9.0 JAPANESE LEADERSHIP SINCE 2000

Since 2000, the Sino-Japanese relations hit the lowest point since 1989 during Japanese Prime Minister Junichiro Koizumi’s five-year leadership. With political impasse between China and Japan, one can observe the impact of history in respective foreign policies. When Japanese Prime Minister Yasuo Fukuda replaced former Prime Minister Abe in 2007, who resigned after a short term in office, Fukuda made a more reconciliatory gesture towards China. Contrary to Koizumi’s approach, Fukuda advocated peaceful relations with China and its Asian neighbors and sought to repair the damaged bilateral relations through rebuilding trust and confidence.90 In return, Chinese leaders responded positively to Fukuda’s gesture by avoiding the history issue at official meeting, as maintaining a stable and harmonious relation is in the interests of both countries. Nevertheless, the issue of history remains unresolved, and the resignation of Fukuda in 2008 signaled the possible shift of direction in Japan’s foreign policy towards China. The new leader, Taro Aso, who echoed many right-wing views by extolling Japan’s occupation of Korea from 1910-45, faces the challenges of reconciling with suspicious neighbors like China and Korea with regard to Japan’s war responsibility.91

90 Jiang, "New Dynamics of Sino-Japanese Relations."

91 "The Ghost of Wartimes Past."

The recent change in Japanese leadership from Fukuda to Aso has certain implications on bilateral relations. Before becoming a prime minister, Aso made several right-wing views regarding Japan’s wartime past. For example, he applauded Japan’s colonial occupation of Korea, and his hawkish comments drew considerable criticisms from South Korea. In addition, Aso’s family derived fortune from the mining company that used Korean slave labor during World War II, and his family background may become a target of diplomatic skirmish if the problem related to history were to resurge in the future.92 So far, Aso has been maintaining a low key stance towards China. With his immediate decision to dismiss General Toshio Tamogami after being informed of his controversial prize-winning essay, Aso seems to understand the importance of prioritizing stable, healthy Sino-Japanese relations over the nationalist discourse. Similarly, the Chinese government has toned down its criticisms towards Japan in order to control effervescent nationalism at home and to allow more space for bilateral economic and political cooperation especially during the period of global recession. Whether this recognition about the importance of maintaining peaceful relations proves long-term or not, the well-being of bilateral relations will depend on the political will of both governments as well as the grassroots efforts to promote open dialogues between Chinese and Japanese peoples.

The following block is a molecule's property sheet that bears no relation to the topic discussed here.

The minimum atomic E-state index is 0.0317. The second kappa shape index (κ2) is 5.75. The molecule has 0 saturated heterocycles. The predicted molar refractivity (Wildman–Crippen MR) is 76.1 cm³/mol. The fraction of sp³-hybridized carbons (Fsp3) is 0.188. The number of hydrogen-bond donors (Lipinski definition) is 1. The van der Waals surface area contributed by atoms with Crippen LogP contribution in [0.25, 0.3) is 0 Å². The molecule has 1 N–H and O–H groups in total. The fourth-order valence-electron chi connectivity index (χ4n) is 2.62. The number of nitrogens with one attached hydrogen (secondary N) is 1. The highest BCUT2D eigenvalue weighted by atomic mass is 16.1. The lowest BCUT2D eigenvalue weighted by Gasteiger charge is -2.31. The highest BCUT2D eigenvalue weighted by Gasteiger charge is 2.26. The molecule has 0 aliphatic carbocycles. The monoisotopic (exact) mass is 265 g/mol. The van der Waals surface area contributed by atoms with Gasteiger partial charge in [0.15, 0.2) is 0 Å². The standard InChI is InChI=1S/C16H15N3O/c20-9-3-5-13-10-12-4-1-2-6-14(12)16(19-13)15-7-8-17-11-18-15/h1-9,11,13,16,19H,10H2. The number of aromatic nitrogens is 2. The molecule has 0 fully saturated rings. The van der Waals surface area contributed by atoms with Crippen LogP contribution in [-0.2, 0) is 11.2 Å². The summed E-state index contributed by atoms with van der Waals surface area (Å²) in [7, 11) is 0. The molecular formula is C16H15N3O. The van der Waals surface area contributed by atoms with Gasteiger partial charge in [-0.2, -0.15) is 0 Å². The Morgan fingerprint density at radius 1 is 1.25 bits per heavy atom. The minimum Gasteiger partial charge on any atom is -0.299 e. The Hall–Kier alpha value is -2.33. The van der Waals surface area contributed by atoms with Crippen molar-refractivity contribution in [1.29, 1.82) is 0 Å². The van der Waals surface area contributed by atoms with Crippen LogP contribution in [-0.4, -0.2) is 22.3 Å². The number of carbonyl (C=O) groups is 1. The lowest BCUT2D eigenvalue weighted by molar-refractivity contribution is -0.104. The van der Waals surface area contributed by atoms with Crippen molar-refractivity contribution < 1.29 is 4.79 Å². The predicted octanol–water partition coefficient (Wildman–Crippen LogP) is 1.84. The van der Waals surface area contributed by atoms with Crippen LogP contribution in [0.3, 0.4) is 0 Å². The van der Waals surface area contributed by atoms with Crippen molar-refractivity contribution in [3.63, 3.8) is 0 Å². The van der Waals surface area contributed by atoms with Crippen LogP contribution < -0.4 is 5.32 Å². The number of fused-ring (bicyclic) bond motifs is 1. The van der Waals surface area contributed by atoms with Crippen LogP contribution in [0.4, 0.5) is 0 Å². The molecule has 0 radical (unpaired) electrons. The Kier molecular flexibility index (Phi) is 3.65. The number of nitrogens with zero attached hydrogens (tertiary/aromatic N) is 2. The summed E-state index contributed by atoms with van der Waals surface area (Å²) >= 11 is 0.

In addition to the need for economic integration in Asia, the Sino-Japanese relations remain critical to ensuring regional stability and security. As China gradually transforms itself into a superpower and in pursuit of balancing one another, two countries face numerous problems in areas of politics, trade, and security. Among them, the issue of history, and n

92 "Grandfather's Footsteps ", Economist 388, no. 8604 (2008).

particular, Japan’s war responsibility, shapes the complex bilateral relations. The examination of historical overview of the controversy, the ultranationalist movement, and implications of Japan’s history problem reveals that the problem is multifaceted and no single solutions exist. Despite the complexity of the textbook controversy, it is in the interest of both governments to foster mutual understanding about the past in order to ensure regional stability and peace. Thus, instead of continuing a cycle of bashing and accusations, Chinese and Japanese governments need to undertake collective efforts to eliminate existing frictions.

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